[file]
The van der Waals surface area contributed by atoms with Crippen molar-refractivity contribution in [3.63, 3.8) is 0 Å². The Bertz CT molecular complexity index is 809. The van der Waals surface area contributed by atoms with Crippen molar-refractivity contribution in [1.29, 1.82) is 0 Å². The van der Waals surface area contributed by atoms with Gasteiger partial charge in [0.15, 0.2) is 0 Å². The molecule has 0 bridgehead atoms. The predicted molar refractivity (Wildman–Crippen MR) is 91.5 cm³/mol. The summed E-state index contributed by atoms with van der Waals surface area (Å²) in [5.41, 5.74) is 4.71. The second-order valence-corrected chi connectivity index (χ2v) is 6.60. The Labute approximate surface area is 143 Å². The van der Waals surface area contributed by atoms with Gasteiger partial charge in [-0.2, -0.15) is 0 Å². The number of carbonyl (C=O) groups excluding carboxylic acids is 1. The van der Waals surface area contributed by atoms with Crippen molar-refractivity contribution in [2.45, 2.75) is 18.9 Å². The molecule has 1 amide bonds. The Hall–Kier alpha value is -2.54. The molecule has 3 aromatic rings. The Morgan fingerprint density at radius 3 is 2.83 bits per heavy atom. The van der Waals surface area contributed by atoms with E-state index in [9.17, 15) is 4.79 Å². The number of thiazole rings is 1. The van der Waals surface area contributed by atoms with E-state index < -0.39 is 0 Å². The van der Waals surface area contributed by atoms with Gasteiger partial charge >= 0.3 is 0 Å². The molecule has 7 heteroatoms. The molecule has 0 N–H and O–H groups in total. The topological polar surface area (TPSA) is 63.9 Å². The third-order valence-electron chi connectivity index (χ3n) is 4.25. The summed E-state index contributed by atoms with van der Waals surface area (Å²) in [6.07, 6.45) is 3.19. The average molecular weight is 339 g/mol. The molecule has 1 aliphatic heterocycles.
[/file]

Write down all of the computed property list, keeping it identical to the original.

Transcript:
The van der Waals surface area contributed by atoms with Crippen molar-refractivity contribution in [3.63, 3.8) is 0 Å². The Bertz CT molecular complexity index is 809. The van der Waals surface area contributed by atoms with Crippen molar-refractivity contribution in [1.29, 1.82) is 0 Å². The van der Waals surface area contributed by atoms with Gasteiger partial charge in [0.15, 0.2) is 0 Å². The molecule has 0 bridgehead atoms. The predicted molar refractivity (Wildman–Crippen MR) is 91.5 cm³/mol. The summed E-state index contributed by atoms with van der Waals surface area (Å²) in [5.41, 5.74) is 4.71. The second-order valence-corrected chi connectivity index (χ2v) is 6.60. The Labute approximate surface area is 143 Å². The van der Waals surface area contributed by atoms with Gasteiger partial charge in [-0.2, -0.15) is 0 Å². The number of carbonyl (C=O) groups excluding carboxylic acids is 1. The van der Waals surface area contributed by atoms with Crippen molar-refractivity contribution in [2.45, 2.75) is 18.9 Å². The molecule has 1 amide bonds. The Hall–Kier alpha value is -2.54. The molecule has 3 aromatic rings. The Morgan fingerprint density at radius 3 is 2.83 bits per heavy atom. The van der Waals surface area contributed by atoms with E-state index in [9.17, 15) is 4.79 Å². The number of thiazole rings is 1. The van der Waals surface area contributed by atoms with E-state index < -0.39 is 0 Å². The van der Waals surface area contributed by atoms with Gasteiger partial charge >= 0.3 is 0 Å². The molecule has 7 heteroatoms. The molecule has 0 N–H and O–H groups in total. The topological polar surface area (TPSA) is 63.9 Å². The third-order valence-electron chi connectivity index (χ3n) is 4.25. The summed E-state index contributed by atoms with van der Waals surface area (Å²) in [6.07, 6.45) is 3.19. The average molecular weight is 339 g/mol. The molecule has 1 aliphatic heterocycles.